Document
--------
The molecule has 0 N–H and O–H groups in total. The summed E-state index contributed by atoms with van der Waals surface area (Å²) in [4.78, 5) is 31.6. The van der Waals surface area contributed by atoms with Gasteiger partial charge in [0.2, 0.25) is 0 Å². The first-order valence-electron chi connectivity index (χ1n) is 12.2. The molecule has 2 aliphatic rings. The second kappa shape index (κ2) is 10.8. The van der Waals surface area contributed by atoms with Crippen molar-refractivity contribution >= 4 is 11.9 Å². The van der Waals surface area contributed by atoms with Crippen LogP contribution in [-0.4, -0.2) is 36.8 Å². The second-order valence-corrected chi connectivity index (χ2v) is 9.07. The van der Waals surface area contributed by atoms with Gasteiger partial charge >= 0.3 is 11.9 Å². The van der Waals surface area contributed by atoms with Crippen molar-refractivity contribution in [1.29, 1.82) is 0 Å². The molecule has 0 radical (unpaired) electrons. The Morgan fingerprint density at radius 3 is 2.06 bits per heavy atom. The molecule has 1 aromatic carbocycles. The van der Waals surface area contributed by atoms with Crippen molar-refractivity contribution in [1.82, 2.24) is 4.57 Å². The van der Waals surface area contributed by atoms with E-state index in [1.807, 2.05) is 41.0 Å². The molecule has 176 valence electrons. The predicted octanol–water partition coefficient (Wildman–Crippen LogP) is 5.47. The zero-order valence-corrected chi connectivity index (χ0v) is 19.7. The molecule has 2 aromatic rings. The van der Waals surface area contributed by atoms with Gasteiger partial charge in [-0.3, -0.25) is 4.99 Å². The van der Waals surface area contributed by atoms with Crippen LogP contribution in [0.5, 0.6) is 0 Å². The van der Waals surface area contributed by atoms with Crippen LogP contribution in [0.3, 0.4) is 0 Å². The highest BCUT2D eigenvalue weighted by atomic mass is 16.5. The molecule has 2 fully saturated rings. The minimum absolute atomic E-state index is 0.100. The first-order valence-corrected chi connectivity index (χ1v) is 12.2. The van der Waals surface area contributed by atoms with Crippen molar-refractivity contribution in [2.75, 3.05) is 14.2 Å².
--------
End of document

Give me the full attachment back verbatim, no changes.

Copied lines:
The molecule has 0 N–H and O–H groups in total. The summed E-state index contributed by atoms with van der Waals surface area (Å²) in [4.78, 5) is 31.6. The van der Waals surface area contributed by atoms with Gasteiger partial charge in [0.2, 0.25) is 0 Å². The first-order valence-electron chi connectivity index (χ1n) is 12.2. The molecule has 2 aliphatic rings. The second kappa shape index (κ2) is 10.8. The van der Waals surface area contributed by atoms with Crippen molar-refractivity contribution >= 4 is 11.9 Å². The van der Waals surface area contributed by atoms with Crippen LogP contribution in [-0.4, -0.2) is 36.8 Å². The second-order valence-corrected chi connectivity index (χ2v) is 9.07. The van der Waals surface area contributed by atoms with Gasteiger partial charge >= 0.3 is 11.9 Å². The van der Waals surface area contributed by atoms with Crippen molar-refractivity contribution in [1.29, 1.82) is 0 Å². The molecule has 0 radical (unpaired) electrons. The Morgan fingerprint density at radius 3 is 2.06 bits per heavy atom. The molecule has 1 aromatic carbocycles. The van der Waals surface area contributed by atoms with Crippen molar-refractivity contribution in [1.82, 2.24) is 4.57 Å². The van der Waals surface area contributed by atoms with E-state index in [1.807, 2.05) is 41.0 Å². The molecule has 176 valence electrons. The predicted octanol–water partition coefficient (Wildman–Crippen LogP) is 5.47. The zero-order valence-corrected chi connectivity index (χ0v) is 19.7. The molecule has 2 aromatic rings. The van der Waals surface area contributed by atoms with Gasteiger partial charge in [-0.3, -0.25) is 4.99 Å². The van der Waals surface area contributed by atoms with Crippen LogP contribution in [0.5, 0.6) is 0 Å². The van der Waals surface area contributed by atoms with Crippen LogP contribution in [0.3, 0.4) is 0 Å². The highest BCUT2D eigenvalue weighted by atomic mass is 16.5. The molecule has 2 fully saturated rings. The minimum absolute atomic E-state index is 0.100. The first-order valence-corrected chi connectivity index (χ1v) is 12.2. The van der Waals surface area contributed by atoms with Crippen molar-refractivity contribution in [2.75, 3.05) is 14.2 Å².